In what seemed to be the most re-tweeted and linked feature in the history of the media, the Washington Post’s Eric Prisbell profiled soon-to-be Washington Wizard point guard John Wall. As a part of his story, which was published on Father’s Day, Prisbell took a look into how the death of Wall’s father changed the young man’s life and, to the disappointment of many, revealed previously unknown information to Wall regarding his father’s criminal past. Prisbell then became the subject of some backlash, forcing him to issue a clarification in which he reasserted his stance.
Today, though, we get the thoughts of the subject, John Wall, who told Alan Cutler’s mustache that it wasn’t really that big of a deal:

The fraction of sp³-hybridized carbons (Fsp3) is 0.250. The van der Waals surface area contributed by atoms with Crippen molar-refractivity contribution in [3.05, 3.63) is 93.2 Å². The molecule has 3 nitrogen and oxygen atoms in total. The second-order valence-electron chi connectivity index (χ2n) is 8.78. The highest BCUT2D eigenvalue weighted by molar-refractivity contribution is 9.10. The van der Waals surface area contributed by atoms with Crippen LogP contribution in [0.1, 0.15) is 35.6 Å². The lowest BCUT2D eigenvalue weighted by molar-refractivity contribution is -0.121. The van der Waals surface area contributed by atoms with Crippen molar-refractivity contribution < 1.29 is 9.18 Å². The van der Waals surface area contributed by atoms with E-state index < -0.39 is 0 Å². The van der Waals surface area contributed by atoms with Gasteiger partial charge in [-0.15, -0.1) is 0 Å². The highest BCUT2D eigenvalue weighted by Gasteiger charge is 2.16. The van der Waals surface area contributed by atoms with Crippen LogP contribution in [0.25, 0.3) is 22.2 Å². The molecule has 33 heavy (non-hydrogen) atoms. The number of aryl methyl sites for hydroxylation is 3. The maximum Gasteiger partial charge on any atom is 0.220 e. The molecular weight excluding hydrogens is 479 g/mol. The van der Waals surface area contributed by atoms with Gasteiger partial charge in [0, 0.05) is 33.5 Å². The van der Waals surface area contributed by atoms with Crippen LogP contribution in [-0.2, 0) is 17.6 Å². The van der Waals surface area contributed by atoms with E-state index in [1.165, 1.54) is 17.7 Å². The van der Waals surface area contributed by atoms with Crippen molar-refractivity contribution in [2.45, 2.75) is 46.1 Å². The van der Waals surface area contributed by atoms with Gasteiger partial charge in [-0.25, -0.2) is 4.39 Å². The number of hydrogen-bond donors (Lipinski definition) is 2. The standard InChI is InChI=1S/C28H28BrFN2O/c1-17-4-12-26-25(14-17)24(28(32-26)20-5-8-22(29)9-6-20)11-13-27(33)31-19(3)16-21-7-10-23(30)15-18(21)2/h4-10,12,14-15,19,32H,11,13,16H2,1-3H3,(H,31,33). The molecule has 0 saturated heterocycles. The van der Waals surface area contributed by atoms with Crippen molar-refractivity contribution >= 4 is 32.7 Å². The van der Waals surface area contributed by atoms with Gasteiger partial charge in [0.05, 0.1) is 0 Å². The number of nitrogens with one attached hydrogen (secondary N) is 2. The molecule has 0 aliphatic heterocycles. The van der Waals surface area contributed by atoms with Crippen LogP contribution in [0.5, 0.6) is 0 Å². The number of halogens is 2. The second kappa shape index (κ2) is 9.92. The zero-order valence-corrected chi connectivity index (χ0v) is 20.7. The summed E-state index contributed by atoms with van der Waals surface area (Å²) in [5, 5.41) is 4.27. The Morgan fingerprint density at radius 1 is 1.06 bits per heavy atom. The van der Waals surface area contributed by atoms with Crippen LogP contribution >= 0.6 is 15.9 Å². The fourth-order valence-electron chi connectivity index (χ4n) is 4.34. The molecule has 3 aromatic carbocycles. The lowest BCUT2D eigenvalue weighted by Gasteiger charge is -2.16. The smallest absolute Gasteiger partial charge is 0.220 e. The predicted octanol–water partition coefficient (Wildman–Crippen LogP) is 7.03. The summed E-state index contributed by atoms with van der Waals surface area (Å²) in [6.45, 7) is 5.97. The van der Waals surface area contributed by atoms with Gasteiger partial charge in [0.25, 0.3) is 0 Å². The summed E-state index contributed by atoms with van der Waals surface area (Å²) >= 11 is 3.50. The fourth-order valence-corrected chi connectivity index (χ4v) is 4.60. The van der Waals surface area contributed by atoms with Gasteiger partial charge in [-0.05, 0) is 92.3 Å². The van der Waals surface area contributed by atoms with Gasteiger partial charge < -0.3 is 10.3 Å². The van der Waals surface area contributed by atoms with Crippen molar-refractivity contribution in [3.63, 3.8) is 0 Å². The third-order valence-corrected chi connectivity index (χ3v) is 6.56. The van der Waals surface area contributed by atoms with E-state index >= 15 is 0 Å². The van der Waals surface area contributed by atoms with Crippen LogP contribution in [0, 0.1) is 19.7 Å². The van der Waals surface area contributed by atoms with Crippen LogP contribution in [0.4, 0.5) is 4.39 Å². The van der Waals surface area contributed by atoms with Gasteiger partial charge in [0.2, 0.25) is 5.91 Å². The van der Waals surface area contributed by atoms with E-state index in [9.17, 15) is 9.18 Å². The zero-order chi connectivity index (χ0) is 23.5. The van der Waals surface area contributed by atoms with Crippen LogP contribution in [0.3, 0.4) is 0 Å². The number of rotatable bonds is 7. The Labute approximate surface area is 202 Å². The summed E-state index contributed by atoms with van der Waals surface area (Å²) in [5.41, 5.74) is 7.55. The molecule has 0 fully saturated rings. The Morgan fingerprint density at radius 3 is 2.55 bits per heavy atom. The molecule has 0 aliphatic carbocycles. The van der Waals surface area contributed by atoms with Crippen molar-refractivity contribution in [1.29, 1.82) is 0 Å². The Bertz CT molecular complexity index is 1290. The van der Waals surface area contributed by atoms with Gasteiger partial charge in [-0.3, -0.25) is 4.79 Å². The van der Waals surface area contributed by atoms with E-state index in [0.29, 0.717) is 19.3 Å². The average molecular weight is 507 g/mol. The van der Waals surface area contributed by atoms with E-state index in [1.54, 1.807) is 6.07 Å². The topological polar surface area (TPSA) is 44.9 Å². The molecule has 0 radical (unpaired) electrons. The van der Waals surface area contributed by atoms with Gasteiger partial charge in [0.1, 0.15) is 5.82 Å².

“He did a great story. I wanted people to see how I really grew up and what I had to go through, and I think that’s the main thing. They should do a story on a lot of kids like that, or people coming up, because most people just go by what they did in their future, [not] in their past. So I had a great time just telling my story, and letting people really know what I went through, and they felt kind of emotional and sad for me.”
Wall respects that the reporter was just doing his job.
“You can’t really be upset or mad,” Wall said.
“I really didn’t think of it too much. They’ve got to do their job, they’ve got to ask questions. You can say no in a mean way, or a nice way. It was a story, so I felt like people should know what it was. I wasn’t too upset about it, but it seemed like a lot of fans or other people was kind of upset, but it was all right with me.”
So, there you go. Disaster averted and peace restored in the nation’s capitol. Could it be the greatest day in this nation’s history?